Informing new or improved vector control tools for reducing the malaria burden in Tanzania: a qualitative exploration of perceptions of mosquitoes and methods for their control among the residents of Dar es Salaam.Malar J. 2017 10 11; 16(1):410.MJ
The effectiveness of malaria prevention with long-lasting insecticidal nets and indoor residual spraying is limited by emerging insecticide resistance, evasive mosquito behaviours that include outdoor biting, sub-optimal implementation and inappropriate use. New vector control interventions are required and their potential effectiveness will be enhanced if existing household perceptions and practices are integrated into intervention design.
This qualitative descriptive study used focus groups discussions, in-depth interviews and photovoice methods to explore mosquito control perceptions and practices among residents in four study sites in Dar es Salaam, Tanzania.
Mosquitoes were perceived as a growing problem, directly attributed to widespread environmental deterioration and lack of effective mosquito control interventions. Malaria and nuisance biting were perceived as the main problem caused by mosquitoes. Breeding sites were clearly distinguished from resting sites but residents did not differentiate between habitats producing malaria vector mosquitoes and others producing mostly nuisance mosquitoes. The most frequently mentioned protection methods in the wealthiest locations were bed nets, aerosol insecticide sprays, window screens, and fumigation, while bed nets were most frequently mentioned and described as 'part of the culture' in the least wealthy locations. Mosquito-proofed housing was consistently viewed as desirable, but considered unaffordable outside wealthiest locations. Slapping and covering up with clothing were most commonly used to prevent biting outdoors. Despite their utility outdoors, topical repellents applied to the skin were considered expensive, and viewed with suspicion due to perceived side effects. Improving the local environment was the preferred method for preventing outdoor biting. Affordability, effectiveness, availability, practicality, as well as social influences, such as government recommendations, socialization and internalization (familiarization and habit) were described as key factors influencing uptake.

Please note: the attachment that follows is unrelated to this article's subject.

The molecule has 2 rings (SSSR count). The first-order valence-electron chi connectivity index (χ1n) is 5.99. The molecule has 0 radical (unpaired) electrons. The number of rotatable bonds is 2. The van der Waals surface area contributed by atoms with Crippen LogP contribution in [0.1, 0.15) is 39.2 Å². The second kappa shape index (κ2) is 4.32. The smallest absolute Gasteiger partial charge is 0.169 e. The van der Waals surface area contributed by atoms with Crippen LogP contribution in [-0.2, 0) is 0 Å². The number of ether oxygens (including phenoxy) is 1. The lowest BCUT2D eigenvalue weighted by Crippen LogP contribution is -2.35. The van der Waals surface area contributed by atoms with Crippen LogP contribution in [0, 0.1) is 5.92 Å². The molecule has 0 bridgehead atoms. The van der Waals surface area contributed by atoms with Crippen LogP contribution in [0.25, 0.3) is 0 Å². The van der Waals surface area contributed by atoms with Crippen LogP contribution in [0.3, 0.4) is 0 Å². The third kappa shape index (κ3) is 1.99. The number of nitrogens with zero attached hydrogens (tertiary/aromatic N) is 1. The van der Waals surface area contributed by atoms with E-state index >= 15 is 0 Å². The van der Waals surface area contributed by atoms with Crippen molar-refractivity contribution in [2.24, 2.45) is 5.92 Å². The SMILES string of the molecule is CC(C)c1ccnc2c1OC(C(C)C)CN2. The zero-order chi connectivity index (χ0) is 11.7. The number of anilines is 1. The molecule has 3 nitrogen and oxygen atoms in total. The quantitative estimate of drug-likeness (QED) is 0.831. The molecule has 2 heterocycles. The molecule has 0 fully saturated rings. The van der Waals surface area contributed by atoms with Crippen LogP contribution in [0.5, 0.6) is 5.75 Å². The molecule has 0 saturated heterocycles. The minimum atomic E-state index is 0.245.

Outdoor transmission is widely accepted as an obstacle to malaria elimination. Larval source management, targeting both malaria vectors and nuisance-biting mosquitoes, is the preferred method for mosquito control among the residents of Dar es Salaam and should be prioritized for development alongside new methods for outdoor personal protection. Even if made available, effective and affordable, these additional interventions may require time and user experience to achieve positive reputations and trustworthiness.